Neuro-Electronics Research Flanders (NERF) is a young not-for-profit academic research initiative with the ultimate goal of forming a thorough understanding of brain function at multiple levels of detail ranging from single cells and circuits to behaviour. New insights into the operation of brain circuits are empowered by the development of novel technologies that integrate neurobiology and nano-scale engineering. We aim to develop and use novel electronic, chemical and optical tools to monitor and manipulate brain circuits. In the long term the basic research at NERF is expected to inspire scientists to simulate brain networks, as well as lay a scientific framework for the development of novel medical applications, in particular the diagnosis and treatment of neurological disorders.
Founded by Imec, VIB, and KU Leuven, NERF is housed on the Imec campus in Leuven, Belgium, where researchers work in cross-disciplinary teams, benefitting from Imec’s state-of-the-art clean room infrastructure and set of neuroscience labs. NERF is made up of 6 teams doing world-class basic research in systems and circuits neuroscience and has recruited 2 additional groups. Continuous funding is provided by the 3 founders and the Government of Flanders. NERF scientists have the opportunity to collaborate with over 30 local neuroscience research groups covering a wide range of expertise, including synaptic physiology, axon guidance, brain-computer interface, neurological disorders.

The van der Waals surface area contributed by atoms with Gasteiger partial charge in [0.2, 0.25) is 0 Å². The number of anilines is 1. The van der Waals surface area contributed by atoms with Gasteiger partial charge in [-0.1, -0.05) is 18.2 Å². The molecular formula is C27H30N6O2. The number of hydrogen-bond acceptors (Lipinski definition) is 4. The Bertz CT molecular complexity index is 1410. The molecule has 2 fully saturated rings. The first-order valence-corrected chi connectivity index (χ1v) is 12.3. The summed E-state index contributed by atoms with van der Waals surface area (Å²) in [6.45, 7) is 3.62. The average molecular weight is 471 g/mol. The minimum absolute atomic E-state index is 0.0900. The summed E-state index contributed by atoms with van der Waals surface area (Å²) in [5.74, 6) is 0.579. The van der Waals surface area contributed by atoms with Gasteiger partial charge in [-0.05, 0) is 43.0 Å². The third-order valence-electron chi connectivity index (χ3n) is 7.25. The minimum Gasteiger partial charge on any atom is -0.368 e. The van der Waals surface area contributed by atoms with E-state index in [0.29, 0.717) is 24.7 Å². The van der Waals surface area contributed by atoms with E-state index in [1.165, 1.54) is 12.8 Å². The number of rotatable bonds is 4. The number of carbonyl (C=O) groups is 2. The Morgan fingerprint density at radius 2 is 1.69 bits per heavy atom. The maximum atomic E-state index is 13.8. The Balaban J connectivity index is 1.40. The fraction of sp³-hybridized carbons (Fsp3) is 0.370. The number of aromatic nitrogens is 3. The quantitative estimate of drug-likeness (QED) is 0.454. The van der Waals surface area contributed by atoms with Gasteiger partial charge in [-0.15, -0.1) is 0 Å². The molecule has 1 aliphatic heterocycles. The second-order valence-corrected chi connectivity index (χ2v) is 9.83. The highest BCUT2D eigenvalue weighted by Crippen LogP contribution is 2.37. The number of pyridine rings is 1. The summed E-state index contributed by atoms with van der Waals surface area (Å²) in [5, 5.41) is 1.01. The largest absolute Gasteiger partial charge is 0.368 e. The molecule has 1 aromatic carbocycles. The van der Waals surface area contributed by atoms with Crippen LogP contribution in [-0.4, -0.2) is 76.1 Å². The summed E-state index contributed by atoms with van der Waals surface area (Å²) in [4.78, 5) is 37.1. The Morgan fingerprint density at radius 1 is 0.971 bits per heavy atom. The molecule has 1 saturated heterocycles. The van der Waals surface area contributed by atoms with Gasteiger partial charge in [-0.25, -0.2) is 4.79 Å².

The lab of Vincent Bonin is looking for an enthusiastic and talented individual with broad practical technical skills to spur our laboratory’s software and hardware development. The Bonin lab studies the network mechanisms that underlie sensory processing in the mammalian brain. Using fast and sensitive laser-scanning microscopes and advanced microprobes recordings, we measure the activity of large groups of nerve cells while the animal explores a controlled virtual environment. By relating the measured neural responses to the sensory stimuli experienced by the animal, we infer the sensory computations performed by the network. We are particularly intersted in in how specific components of the circuit implement specific sensory computations, and how these computations relate to the animal’s behaviour.
Support researchers with development of software and hardware directed towards the study of brain function in behaving animals. This includes design and implementation of optical and electrical measurement systems, data analysis software, and testing of novel neuro-technologies.